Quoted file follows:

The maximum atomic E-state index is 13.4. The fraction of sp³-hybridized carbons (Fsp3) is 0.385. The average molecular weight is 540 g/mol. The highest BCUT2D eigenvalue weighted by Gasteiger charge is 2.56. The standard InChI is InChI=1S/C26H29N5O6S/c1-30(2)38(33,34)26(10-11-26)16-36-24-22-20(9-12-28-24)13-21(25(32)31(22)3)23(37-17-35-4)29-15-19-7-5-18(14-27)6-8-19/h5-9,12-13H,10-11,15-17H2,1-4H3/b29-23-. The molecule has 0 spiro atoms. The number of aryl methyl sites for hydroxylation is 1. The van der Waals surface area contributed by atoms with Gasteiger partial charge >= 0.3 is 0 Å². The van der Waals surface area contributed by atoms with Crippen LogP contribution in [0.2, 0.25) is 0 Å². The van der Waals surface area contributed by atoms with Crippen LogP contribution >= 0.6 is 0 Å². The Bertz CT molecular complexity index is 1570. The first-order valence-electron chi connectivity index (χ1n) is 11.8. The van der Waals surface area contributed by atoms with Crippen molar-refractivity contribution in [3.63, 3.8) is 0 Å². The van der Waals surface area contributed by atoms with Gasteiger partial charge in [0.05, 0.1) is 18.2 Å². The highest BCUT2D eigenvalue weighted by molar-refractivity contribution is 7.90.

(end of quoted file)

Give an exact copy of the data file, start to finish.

The maximum atomic E-state index is 13.4. The fraction of sp³-hybridized carbons (Fsp3) is 0.385. The average molecular weight is 540 g/mol. The highest BCUT2D eigenvalue weighted by Gasteiger charge is 2.56. The standard InChI is InChI=1S/C26H29N5O6S/c1-30(2)38(33,34)26(10-11-26)16-36-24-22-20(9-12-28-24)13-21(25(32)31(22)3)23(37-17-35-4)29-15-19-7-5-18(14-27)6-8-19/h5-9,12-13H,10-11,15-17H2,1-4H3/b29-23-. The molecule has 0 spiro atoms. The number of aryl methyl sites for hydroxylation is 1. The van der Waals surface area contributed by atoms with Gasteiger partial charge >= 0.3 is 0 Å². The van der Waals surface area contributed by atoms with Crippen LogP contribution in [0.2, 0.25) is 0 Å². The van der Waals surface area contributed by atoms with Crippen LogP contribution >= 0.6 is 0 Å². The Bertz CT molecular complexity index is 1570. The first-order valence-electron chi connectivity index (χ1n) is 11.8. The van der Waals surface area contributed by atoms with Crippen molar-refractivity contribution in [3.63, 3.8) is 0 Å². The van der Waals surface area contributed by atoms with Gasteiger partial charge in [0.05, 0.1) is 18.2 Å². The highest BCUT2D eigenvalue weighted by molar-refractivity contribution is 7.90.